St. Louis Mayor Lyda Krewson Accused of ‘Doxing’ Constituents

st louis mayor dox, lyda Krewson dox

Heavy/Getty St. Louis Mayor Lyda Krewson.

In a now-deleted Facebook Live briefing, St. Louis Mayor Lyda Krewson read the full names and partial as well as full addresses of protesters who wrote letters encouraging her to defund the police department on the evening of June 26, KSDK-TV reported.

Some have referred to her actions as “doxing,” or collecting personal and private information and then publicly releasing that information online, which has caused an immediate backlash, with the St. Louis Board of Aldermen and the ACLU of Missouri.

The mayor has since apologized for her actions and said she wanted to be “transparent,” but a petition has already begun circulating seeking her resignation which more than 10,000 had signed.


Mayor Krewson Met With Protesters Friday Afternoon

Demonstrators showed up to City Hall and met with Krewson and according to KSDK-TV, she said the demonstrators were “very loud,” and that she and them didn’t have “a two-way conversation.” She also said the demonstrators gave her papers with suggestions on how to reallocate the budget.

According to the Riverfront Times, the coronavirus briefing was wrapping up when Krewson’s spokesperson, Jacob Long, read a question from a woman named Rachel about how her meeting with the demonstrators went. The Riverfront Times reported that she said the following:

Well thank you for that, Rachel. So there was a demonstration here, in front — sort of on Tucker and Market here — and the demonstrators wanted to meet with me. So I went outside City Hall, in the circle on the Tucker side of City Hall. The conversation wasn’t really a two-way conversation, I’ll be honest with you, because there was a very loud, um, very loud response from the demonstrators. And so they gave me some papers about how they thought, uh — in fact I’ll go pick it up off my desk, hang on.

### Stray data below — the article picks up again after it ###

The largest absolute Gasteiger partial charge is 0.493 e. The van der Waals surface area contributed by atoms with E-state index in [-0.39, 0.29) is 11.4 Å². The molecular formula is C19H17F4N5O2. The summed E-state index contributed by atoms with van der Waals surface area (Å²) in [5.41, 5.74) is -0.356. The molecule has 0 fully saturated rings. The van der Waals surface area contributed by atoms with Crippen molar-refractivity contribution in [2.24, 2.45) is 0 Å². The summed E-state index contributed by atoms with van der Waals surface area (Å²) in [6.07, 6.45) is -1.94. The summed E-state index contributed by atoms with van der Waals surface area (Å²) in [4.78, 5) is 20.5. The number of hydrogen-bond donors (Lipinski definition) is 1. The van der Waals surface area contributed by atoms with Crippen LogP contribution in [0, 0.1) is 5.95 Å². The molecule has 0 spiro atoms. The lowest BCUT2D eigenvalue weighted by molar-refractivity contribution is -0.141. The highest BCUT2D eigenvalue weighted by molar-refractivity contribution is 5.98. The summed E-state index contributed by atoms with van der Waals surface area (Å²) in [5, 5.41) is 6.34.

Krewson then proceeded to read the first and last names of 10 people as well as the streets they lived on and sometimes exact addresses, KSDK-TV reported. She also read their description of how they thought the money should be allocated for the St. Louis Metropolitan Police Department.

Some of the reallocation suggestions included sending $50 million to Cure Violence, $75 million to affordable housing, $60 million to Health and Human Services, the Riverfront Times reported. Many wanted no money to go to the police. Krewson said, “I agree with all these things, by the way — except we’re not going to take all the money from the police.”


Krewson Has Faced Backlash from Constituents and Civil Rights Groups

Local politicians, including Alderwomen Megan Green of Ward 15 and Cara Spencer of Ward 20, spoke out against Krewson’s behavior and even after it was taken down, Green pointed out that Krewson should have never released that information and the video could have easily been downloaded.

The ACLU of Missouri also issued a statement, which was posted on Facebook:

Even though the letters are public records, public records requests require identifying information from the requester, which means that if the subject of those records is harassed, the requester can easily be traced; doxing means there is no record of who has the information.

Krewson has since apologized for reading the personal information on a public forum online. Here is the full statement that Krewson released, as local TV station KMOV-4 reported:

In an effort to be transparent and accessible to the public during the Covid-19 pandemic, for more than three months now I have been doing tri-weekly community updates on Facebook. Tonight, I would like to apologize for identifying individuals who presented letters to me at City Hall as I was answering a routine question during one of my updates earlier today. While this is public information, I did not intend to cause distress or harm to anyone. The post has been removed.

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